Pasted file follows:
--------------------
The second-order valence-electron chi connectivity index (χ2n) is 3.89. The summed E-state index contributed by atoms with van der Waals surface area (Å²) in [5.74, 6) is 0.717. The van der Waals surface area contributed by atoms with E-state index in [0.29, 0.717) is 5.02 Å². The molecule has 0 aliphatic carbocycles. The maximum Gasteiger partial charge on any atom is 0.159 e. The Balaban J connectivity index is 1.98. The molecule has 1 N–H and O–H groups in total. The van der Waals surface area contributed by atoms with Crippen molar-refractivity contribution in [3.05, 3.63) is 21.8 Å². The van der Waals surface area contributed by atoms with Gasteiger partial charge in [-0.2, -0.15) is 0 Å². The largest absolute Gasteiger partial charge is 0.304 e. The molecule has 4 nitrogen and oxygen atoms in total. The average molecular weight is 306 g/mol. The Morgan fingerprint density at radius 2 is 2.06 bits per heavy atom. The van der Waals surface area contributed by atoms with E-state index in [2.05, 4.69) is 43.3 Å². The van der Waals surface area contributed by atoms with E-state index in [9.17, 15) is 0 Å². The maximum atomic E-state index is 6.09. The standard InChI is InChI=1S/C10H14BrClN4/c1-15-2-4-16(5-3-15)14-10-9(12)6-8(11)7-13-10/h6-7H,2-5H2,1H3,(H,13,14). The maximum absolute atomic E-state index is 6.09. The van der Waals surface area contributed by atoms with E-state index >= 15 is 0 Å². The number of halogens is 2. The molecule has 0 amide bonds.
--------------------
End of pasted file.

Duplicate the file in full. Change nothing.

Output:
The second-order valence-electron chi connectivity index (χ2n) is 3.89. The summed E-state index contributed by atoms with van der Waals surface area (Å²) in [5.74, 6) is 0.717. The van der Waals surface area contributed by atoms with E-state index in [0.29, 0.717) is 5.02 Å². The molecule has 0 aliphatic carbocycles. The maximum Gasteiger partial charge on any atom is 0.159 e. The Balaban J connectivity index is 1.98. The molecule has 1 N–H and O–H groups in total. The van der Waals surface area contributed by atoms with Crippen molar-refractivity contribution in [3.05, 3.63) is 21.8 Å². The van der Waals surface area contributed by atoms with Gasteiger partial charge in [-0.2, -0.15) is 0 Å². The largest absolute Gasteiger partial charge is 0.304 e. The molecule has 4 nitrogen and oxygen atoms in total. The average molecular weight is 306 g/mol. The Morgan fingerprint density at radius 2 is 2.06 bits per heavy atom. The van der Waals surface area contributed by atoms with E-state index in [2.05, 4.69) is 43.3 Å². The van der Waals surface area contributed by atoms with E-state index in [9.17, 15) is 0 Å². The maximum atomic E-state index is 6.09. The standard InChI is InChI=1S/C10H14BrClN4/c1-15-2-4-16(5-3-15)14-10-9(12)6-8(11)7-13-10/h6-7H,2-5H2,1H3,(H,13,14). The maximum absolute atomic E-state index is 6.09. The van der Waals surface area contributed by atoms with E-state index >= 15 is 0 Å². The number of halogens is 2. The molecule has 0 amide bonds.